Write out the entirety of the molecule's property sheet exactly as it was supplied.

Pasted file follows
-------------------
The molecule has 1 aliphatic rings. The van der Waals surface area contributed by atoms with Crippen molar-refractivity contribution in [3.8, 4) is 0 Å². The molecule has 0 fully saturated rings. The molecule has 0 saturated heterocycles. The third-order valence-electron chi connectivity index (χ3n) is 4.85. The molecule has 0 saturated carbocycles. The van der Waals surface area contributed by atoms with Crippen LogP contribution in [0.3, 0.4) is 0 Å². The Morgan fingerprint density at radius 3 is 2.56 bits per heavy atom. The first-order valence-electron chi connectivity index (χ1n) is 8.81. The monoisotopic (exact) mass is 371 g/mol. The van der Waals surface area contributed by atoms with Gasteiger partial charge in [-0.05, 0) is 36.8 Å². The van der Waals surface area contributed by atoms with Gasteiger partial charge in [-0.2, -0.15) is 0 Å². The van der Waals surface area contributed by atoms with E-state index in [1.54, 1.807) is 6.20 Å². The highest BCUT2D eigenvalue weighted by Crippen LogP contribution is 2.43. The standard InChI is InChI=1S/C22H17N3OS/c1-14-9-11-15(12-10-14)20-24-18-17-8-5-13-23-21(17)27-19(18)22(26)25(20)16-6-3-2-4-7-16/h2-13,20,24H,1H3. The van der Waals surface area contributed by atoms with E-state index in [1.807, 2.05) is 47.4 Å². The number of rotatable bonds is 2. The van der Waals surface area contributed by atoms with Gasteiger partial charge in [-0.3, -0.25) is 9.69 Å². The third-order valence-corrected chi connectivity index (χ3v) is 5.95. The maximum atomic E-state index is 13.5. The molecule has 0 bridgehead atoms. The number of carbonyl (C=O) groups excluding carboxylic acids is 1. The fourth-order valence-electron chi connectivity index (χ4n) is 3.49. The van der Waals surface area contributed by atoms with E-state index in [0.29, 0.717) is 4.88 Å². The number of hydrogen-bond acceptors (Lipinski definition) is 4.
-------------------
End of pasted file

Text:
The molecule has 1 aliphatic rings. The van der Waals surface area contributed by atoms with Crippen molar-refractivity contribution in [3.8, 4) is 0 Å². The molecule has 0 fully saturated rings. The molecule has 0 saturated heterocycles. The third-order valence-electron chi connectivity index (χ3n) is 4.85. The molecule has 0 saturated carbocycles. The van der Waals surface area contributed by atoms with Crippen LogP contribution in [0.3, 0.4) is 0 Å². The Morgan fingerprint density at radius 3 is 2.56 bits per heavy atom. The first-order valence-electron chi connectivity index (χ1n) is 8.81. The monoisotopic (exact) mass is 371 g/mol. The van der Waals surface area contributed by atoms with Gasteiger partial charge in [-0.05, 0) is 36.8 Å². The van der Waals surface area contributed by atoms with Gasteiger partial charge in [-0.2, -0.15) is 0 Å². The van der Waals surface area contributed by atoms with E-state index in [1.54, 1.807) is 6.20 Å². The highest BCUT2D eigenvalue weighted by Crippen LogP contribution is 2.43. The standard InChI is InChI=1S/C22H17N3OS/c1-14-9-11-15(12-10-14)20-24-18-17-8-5-13-23-21(17)27-19(18)22(26)25(20)16-6-3-2-4-7-16/h2-13,20,24H,1H3. The van der Waals surface area contributed by atoms with E-state index in [1.807, 2.05) is 47.4 Å². The number of rotatable bonds is 2. The van der Waals surface area contributed by atoms with Gasteiger partial charge in [-0.3, -0.25) is 9.69 Å². The third-order valence-corrected chi connectivity index (χ3v) is 5.95. The maximum atomic E-state index is 13.5. The molecule has 0 bridgehead atoms. The number of carbonyl (C=O) groups excluding carboxylic acids is 1. The fourth-order valence-electron chi connectivity index (χ4n) is 3.49. The van der Waals surface area contributed by atoms with E-state index in [0.29, 0.717) is 4.88 Å². The number of hydrogen-bond acceptors (Lipinski definition) is 4.